In this article, we will introduce 3 methods of fertilizing plants. Feeding your plants is crucial to growing healthier plants that produce more, so let’s take a look at how this works.
Fertigation – The Basics of Fertilizing Your Plants
Fertigation is a common fertilization method used by home growers and commercial growers. It is accomplished by dissolving liquid fertilizer or solid fertilizer in water and fertilizing plants by watering.
The advantages of Fertigation are:
- The fertilizer is all dissolved in water, and the composition content is more uniform.
- Water-soluble fertilizers are more easily absorbed by plants and have quicker results.
- It saves on labor and does not require additional fertilization. Watering becomes fertilization. It is especially suitable for commercial planting with irrigation systems.
Disadvantages of Fertigation:
- The fertilizer effect time is short, so frequent fertilization is required.
- Long-term irrigation and fertilization may cause salt accumulation in the substrate.
Foliar Fertilizing – The Basics of Fertilizing Your Plants
Foliar fertilization is essentially dissolving fertilizer in water and spraying it directly onto leaves. Nutrients are absorbed through stomata on the surface of the leaves rather than through the roots. Foliar fertilization is not a substitute for normal root fertilization of plants, and foliar fertilization can be a very effective short-term method of replenishing nutrients.
Advantages of Foliar Fertilizing:
- The nutrient absorption speed of foliar fertilization is fast, and the fertilizer utilization rate is high.
- It can be used in combination with pesticides, plant growth regulators and other active substances to promote each other, improve the absorption effect of leaves, enhance crop resistance, and prevent pests and diseases.
- Avoid potential problems caused by nutrient accumulation in the soil.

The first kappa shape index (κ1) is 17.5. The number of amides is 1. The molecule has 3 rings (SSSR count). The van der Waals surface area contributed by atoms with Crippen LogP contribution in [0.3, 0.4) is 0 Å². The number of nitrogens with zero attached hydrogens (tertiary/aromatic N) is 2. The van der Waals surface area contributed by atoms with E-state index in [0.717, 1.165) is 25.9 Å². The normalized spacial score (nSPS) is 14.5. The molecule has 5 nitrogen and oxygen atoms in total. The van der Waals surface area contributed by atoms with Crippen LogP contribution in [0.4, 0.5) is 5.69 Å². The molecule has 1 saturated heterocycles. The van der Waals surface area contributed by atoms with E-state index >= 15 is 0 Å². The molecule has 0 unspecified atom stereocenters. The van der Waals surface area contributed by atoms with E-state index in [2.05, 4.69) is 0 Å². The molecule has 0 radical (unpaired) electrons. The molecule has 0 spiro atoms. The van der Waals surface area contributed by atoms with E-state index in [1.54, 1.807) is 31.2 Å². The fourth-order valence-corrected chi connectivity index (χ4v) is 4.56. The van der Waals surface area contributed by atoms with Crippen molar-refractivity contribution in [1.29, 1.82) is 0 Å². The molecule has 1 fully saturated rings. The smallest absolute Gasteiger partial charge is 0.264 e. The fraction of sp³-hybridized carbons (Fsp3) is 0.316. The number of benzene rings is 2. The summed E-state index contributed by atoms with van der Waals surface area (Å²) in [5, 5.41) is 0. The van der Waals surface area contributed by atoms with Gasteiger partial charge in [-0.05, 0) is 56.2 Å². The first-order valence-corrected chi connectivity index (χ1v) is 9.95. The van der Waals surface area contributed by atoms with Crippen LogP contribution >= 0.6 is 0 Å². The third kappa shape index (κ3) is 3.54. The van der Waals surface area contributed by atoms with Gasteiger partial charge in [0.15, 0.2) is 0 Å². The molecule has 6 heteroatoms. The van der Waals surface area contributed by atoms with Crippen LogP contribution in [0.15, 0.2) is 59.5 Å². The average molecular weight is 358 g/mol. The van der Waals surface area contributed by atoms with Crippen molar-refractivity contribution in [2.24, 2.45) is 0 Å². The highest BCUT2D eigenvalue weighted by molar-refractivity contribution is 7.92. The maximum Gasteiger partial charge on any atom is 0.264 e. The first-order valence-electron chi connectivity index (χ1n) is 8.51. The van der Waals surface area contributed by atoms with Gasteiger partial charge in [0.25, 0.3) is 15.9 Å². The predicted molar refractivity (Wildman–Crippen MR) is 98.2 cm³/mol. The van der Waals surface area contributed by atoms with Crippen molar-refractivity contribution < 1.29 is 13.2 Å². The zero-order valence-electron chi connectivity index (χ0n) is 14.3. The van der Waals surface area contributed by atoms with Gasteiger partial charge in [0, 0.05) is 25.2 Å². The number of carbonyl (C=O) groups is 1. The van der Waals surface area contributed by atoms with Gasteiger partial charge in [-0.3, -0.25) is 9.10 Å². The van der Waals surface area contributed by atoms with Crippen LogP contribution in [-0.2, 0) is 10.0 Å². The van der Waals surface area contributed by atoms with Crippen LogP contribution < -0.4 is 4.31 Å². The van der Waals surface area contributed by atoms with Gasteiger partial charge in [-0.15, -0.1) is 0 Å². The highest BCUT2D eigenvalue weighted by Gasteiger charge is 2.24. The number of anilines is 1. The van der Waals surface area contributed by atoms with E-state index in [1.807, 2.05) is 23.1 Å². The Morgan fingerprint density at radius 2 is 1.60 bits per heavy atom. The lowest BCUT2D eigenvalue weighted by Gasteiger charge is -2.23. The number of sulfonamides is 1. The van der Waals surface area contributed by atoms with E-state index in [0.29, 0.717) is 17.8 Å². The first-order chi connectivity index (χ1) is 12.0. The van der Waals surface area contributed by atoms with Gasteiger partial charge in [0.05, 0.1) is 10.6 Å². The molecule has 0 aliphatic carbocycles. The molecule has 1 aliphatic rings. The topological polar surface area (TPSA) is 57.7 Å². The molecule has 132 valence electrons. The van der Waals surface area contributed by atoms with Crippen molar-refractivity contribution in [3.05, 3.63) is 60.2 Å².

Disadvantages of Foliar Fertilizing:
- The fertilizer effect time is short.
- The total amount of nutrients provided by one spraying is less than other methods of fertilization.
Soil Application – The Basics of Fertilizing Your Plants
Soil fertilization generally refers to spreading slow-release granular fertilizer or organic granular fertilizer (or powder fertilizer) into the soil. When used as top dressing, try to stay away from the root system to prevent root burning.
Advantages of soil fertilization:
- Slow release fertilizer will release nutrients slowly, reducing the frequency of fertilization.
- It is easy to use and does not require additional equipment when fertilizing.
- Can be stored for a longer period of time.
Disadvantages of soil fertilization:
- Inaccurate nutrient control and uneven fertilization.
- Slow-release fertilizer or organic granular fertilizer releases nutrients slowly and cannot be absorbed by plants immediately.
Each fertilization method has advantages and disadvantages, and the fertilization method depends on the type of substrate, the size of the pot, environmental conditions, and the state of the plant.
In actual planting, choose the fertilization method that suits you, and you can use one method or a combination of multiple methods.
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